Skooby's picks: three movies to stream this weekend

There are thousands of movies available to stream all the time. This is good, but it’s also overwhelming: when you have that many options, how can you choose just one? Every Friday, I’m presenting you with just three movies available to stream that you should watch to avoid that stress. I’ll hand out different movie recommendations every week.

Some Like It Hot

some-like-it-hot-cover.jpg

Available on: Amazon Prime

Marilyn Monroe might be the most famous actress in movie history. Her image adorns Warhol paintings and dorm-room posters, and she remains one of America’s most recognizable exports more than 50 years after her tragic death. Yet few people I know have ever seen a Marilyn Monroe movie, let alone know her as anything beyond a sex symbol.

Let this be the weekend to change that by checking out Some Like It Hot on Amazon Prime. The 1959 comedy stars Jack Lemmon and Tony Curtis as a pair of musicians who dress like women and join an all-female band in order to evade the ruthless gangsters out to kill them. The film’s consideration of gender politics is ahead of its time and the writing is top-notch, but the reason to watch is Monroe, who stars as a member of the band who Lemmon and Curtis’s characters each fall in love with. Monroe was a divine comic performer, and her sexiness on screen was always subversive and self-aware. Stick around till the end for one of the great closing lines in movie history.

L.A. Confidential

curtis-hanson-dead-700x300.jpg

Available on: Netflix

L.A. Confidential is an homage to classic noir films like Chinatown, so much so that it borders on self-parody (a fun drinking game: take a shot anytime a character says “justice.” I bet you’ll be able to guess that this movie is about justice). That doesn’t mean, though, that it doesn’t work. The writing is often hokey, but the story is so damn exciting that it doesn’t really matter.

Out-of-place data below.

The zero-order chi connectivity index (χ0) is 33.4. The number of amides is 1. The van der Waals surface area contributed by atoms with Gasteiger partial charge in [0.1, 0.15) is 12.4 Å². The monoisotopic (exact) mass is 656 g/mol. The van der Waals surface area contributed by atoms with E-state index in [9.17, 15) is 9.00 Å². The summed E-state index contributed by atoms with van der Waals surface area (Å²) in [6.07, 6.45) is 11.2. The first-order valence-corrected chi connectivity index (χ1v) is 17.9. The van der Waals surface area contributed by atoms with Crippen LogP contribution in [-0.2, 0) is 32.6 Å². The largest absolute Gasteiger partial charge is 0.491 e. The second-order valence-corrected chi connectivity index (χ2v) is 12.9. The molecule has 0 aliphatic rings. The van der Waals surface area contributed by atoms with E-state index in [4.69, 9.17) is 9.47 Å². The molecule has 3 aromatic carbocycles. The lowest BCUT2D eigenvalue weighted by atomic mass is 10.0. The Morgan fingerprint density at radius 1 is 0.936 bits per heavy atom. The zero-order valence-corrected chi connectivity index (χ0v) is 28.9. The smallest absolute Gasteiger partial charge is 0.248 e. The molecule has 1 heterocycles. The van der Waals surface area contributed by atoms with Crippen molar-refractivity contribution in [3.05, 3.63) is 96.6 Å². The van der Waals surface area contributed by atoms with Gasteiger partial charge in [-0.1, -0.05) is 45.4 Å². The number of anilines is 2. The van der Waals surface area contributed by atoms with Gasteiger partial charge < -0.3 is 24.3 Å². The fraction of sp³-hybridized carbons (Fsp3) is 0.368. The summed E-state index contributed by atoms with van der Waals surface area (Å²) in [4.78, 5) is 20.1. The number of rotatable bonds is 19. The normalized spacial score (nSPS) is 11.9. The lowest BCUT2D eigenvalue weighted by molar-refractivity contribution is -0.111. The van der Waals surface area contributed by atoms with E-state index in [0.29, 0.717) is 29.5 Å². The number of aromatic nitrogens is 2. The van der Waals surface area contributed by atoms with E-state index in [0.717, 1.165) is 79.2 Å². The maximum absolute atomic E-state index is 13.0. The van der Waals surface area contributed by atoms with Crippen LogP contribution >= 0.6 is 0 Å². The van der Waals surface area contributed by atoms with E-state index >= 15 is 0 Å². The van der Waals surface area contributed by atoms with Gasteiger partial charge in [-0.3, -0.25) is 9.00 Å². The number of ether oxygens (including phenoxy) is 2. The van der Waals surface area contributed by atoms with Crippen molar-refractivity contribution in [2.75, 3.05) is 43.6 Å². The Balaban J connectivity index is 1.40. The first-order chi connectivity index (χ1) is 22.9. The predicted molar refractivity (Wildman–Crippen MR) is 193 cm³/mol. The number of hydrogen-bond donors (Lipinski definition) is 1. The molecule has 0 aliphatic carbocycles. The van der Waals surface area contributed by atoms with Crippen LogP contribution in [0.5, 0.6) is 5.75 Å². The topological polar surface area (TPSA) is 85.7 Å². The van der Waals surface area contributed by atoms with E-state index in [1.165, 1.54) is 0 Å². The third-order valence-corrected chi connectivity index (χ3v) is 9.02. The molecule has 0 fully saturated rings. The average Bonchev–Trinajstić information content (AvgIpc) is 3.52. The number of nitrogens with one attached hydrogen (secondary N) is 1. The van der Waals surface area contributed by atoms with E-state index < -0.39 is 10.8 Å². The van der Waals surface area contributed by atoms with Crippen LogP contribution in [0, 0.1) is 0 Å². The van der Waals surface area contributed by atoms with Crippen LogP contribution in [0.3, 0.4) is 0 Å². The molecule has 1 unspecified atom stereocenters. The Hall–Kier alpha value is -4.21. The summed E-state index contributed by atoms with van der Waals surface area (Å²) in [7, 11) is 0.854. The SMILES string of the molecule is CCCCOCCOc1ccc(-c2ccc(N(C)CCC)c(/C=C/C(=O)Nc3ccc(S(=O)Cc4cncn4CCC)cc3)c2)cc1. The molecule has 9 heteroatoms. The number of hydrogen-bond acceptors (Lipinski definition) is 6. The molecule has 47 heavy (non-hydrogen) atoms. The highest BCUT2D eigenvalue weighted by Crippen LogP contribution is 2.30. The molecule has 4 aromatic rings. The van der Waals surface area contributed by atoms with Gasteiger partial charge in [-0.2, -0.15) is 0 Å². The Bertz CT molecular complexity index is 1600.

The film follows a web of crime and greed in L.A., centered on three cops: the goody-two-shoes newcomer Ed Exley (Guy Pearce), the morally evolving attention-lover Jack Vincennes (Kevin Spacey), and the justice by way of brute force advocate Bud White (Russell Crowe). How these three change over the course is just as much the source of the tension as the mystery of the plot itself. Kim Basinger also stars as a call girl named Lynn Bracken, a role for which she won the Best Supporting Actress Oscar with very little screen time.

Annihilation

annihilation-natalie-portman-shooting-deer.jpg

Available on: Hulu

When I reviewed Annihilation last February, I was decidedly mixed on writer-director Alex Garland’s follow-up to the exquisite Ex Machina. While I don’t mind a movie that is ambiguous in its message, Annihilation felt downright incomprehensible. Still, the movie’s unique imagery has stuck with me almost a year later, and for Garland’s unparalleled style alone it’s worth watching.

The original sci-fi film stars Natalie Portman as the leader of a group of scientists who investigate a mysterious visual oddity that kind of looks like a giant soap bubble. Revealing anything beyond that would dip into spoiler territory, although I will say that a miming sequence near the end is one of the most memorable scenes I saw all of last year, even if I didn’t get it at all. Now that Annihilation is streaming, it’s a perfect opportunity to try to figure it all out.